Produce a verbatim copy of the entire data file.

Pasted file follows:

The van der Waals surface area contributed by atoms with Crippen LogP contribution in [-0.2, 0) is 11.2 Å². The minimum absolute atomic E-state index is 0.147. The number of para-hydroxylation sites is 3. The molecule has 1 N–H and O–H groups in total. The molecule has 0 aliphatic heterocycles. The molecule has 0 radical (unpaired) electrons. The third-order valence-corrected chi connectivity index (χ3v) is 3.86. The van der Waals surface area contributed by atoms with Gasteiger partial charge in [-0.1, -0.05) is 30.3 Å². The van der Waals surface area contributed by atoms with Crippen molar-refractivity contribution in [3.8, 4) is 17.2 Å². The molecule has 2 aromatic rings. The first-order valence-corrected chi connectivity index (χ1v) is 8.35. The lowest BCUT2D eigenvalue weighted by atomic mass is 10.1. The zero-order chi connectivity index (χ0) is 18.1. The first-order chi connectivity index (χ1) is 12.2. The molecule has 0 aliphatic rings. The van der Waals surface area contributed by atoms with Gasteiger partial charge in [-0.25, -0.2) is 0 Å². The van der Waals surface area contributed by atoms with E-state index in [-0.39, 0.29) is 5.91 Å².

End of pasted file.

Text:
The van der Waals surface area contributed by atoms with Crippen LogP contribution in [-0.2, 0) is 11.2 Å². The minimum absolute atomic E-state index is 0.147. The number of para-hydroxylation sites is 3. The molecule has 1 N–H and O–H groups in total. The molecule has 0 aliphatic heterocycles. The molecule has 0 radical (unpaired) electrons. The third-order valence-corrected chi connectivity index (χ3v) is 3.86. The van der Waals surface area contributed by atoms with Gasteiger partial charge in [-0.1, -0.05) is 30.3 Å². The van der Waals surface area contributed by atoms with Crippen molar-refractivity contribution in [3.8, 4) is 17.2 Å². The molecule has 2 aromatic rings. The first-order valence-corrected chi connectivity index (χ1v) is 8.35. The lowest BCUT2D eigenvalue weighted by atomic mass is 10.1. The zero-order chi connectivity index (χ0) is 18.1. The first-order chi connectivity index (χ1) is 12.2. The molecule has 0 aliphatic rings. The van der Waals surface area contributed by atoms with Gasteiger partial charge in [-0.25, -0.2) is 0 Å². The van der Waals surface area contributed by atoms with E-state index in [-0.39, 0.29) is 5.91 Å².